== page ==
It is now just over a year since the controversial programme The Great Global Warming Swindle was broadcast on Channel 4, but there has been no cooling in the relationship between scientists and the media. Ofcom is deliberating on whether the programme breached its code, and its upcoming verdict could have far-reaching implications for the media's coverage of climate change and other scientific issues.
The programme, produced by Martin Durkin and his company WAGtv, claimed that climate scientists had been engaged in a worldwide conspiracy to dupe the public and politicians into thinking that global warming is caused by emissions of carbon dioxide and other greenhouse gases. Instead, changes in the sun's activity should be blamed for the rise in global average temperature over the past century, the programme argued.
Loud protests followed the initial broadcast on 8 March 2007 – and its repeat on More 4 – with more than 200 complaints submitted to Ofcom. Channel 4 attempted to defend the programme by calling it a "polemic" and asserting the public's right to hear from minority views.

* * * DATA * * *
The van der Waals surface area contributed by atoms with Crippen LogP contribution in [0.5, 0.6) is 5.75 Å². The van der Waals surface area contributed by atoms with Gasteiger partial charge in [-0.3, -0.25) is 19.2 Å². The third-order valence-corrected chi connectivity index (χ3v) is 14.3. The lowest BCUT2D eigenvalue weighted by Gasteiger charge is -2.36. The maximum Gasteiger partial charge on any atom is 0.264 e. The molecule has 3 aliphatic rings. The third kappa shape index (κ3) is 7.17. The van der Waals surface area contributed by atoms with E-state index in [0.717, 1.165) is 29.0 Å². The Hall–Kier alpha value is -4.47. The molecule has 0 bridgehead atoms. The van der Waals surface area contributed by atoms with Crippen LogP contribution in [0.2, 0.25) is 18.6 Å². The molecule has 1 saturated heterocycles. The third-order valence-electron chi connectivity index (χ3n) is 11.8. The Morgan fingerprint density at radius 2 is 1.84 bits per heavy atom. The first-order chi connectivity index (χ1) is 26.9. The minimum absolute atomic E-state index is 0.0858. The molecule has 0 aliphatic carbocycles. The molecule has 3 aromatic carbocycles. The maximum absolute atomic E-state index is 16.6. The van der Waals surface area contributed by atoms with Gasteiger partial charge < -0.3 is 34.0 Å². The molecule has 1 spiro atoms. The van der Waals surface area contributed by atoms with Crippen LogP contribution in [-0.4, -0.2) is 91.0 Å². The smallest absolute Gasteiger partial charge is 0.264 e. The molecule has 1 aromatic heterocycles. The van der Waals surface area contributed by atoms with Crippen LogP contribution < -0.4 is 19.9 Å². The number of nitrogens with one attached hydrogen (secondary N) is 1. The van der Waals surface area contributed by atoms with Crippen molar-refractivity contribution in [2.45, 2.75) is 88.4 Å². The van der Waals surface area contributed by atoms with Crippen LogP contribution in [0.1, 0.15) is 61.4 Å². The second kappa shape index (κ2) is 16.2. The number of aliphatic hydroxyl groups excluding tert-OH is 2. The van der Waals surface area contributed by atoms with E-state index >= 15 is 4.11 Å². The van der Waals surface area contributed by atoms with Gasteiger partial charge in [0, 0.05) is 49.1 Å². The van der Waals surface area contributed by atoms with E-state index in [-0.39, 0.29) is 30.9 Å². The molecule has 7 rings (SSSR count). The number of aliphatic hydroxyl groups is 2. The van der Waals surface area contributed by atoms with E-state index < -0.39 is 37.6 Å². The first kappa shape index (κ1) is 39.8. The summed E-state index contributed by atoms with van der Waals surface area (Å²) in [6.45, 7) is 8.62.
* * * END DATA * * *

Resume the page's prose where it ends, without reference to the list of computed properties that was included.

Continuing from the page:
Scientists alleged that the programme had systematically misrepresented the research and evidence on climate change, and had only featured interviews with a fringe group of dissenting figures who did not agree with the overwhelming majority of researchers in the field. Two researchers were so outraged that they took the unprecedented step of writing a scientific paper for a leading scientific journal to explicitly rebut the TV programme's central claim about the role of the Sun.
Ofcom is due to rule on the programme in the next few weeks, but it has focused attention on how climate change is covered in parts of the national media.
The BBC, in particular, has been tying itself in knots since Jeremy Paxman alleged in an article in its in-house magazine, Ariel, last February, that the corporation had "abandoned the pretence of impartiality long ago". In June, the BBC Trust said in a report on impartiality that the corporation should allow "dissenters" on the issue to be heard because "it is not the BBC's role to close down this debate".
At the end of August, the BBC was accused by rival broadcasters at the Edinburgh International Television Festival of having a "line" on climate change, namely that global warming was caused by carbon dioxide emissions. Peter Horrocks, Head of Television News at the BBC, seemed to agree, attacking the corporation's plans for "Planet Relief", a day of programming to raise consciousness about the issue. "I absolutely don't think we should do that because it's not impartial. It's not our job to lead people and proselytise about it," said Horrocks. A month later, Planet Relief was cancelled.
Some politicians have increased the pressure on the BBC. In October, John Redwood, a senior Tory MP, attacked the Today programme in his blog for its coverage of a new scientific study, accusing the BBC of being "relentless in their insistence on climate change theory".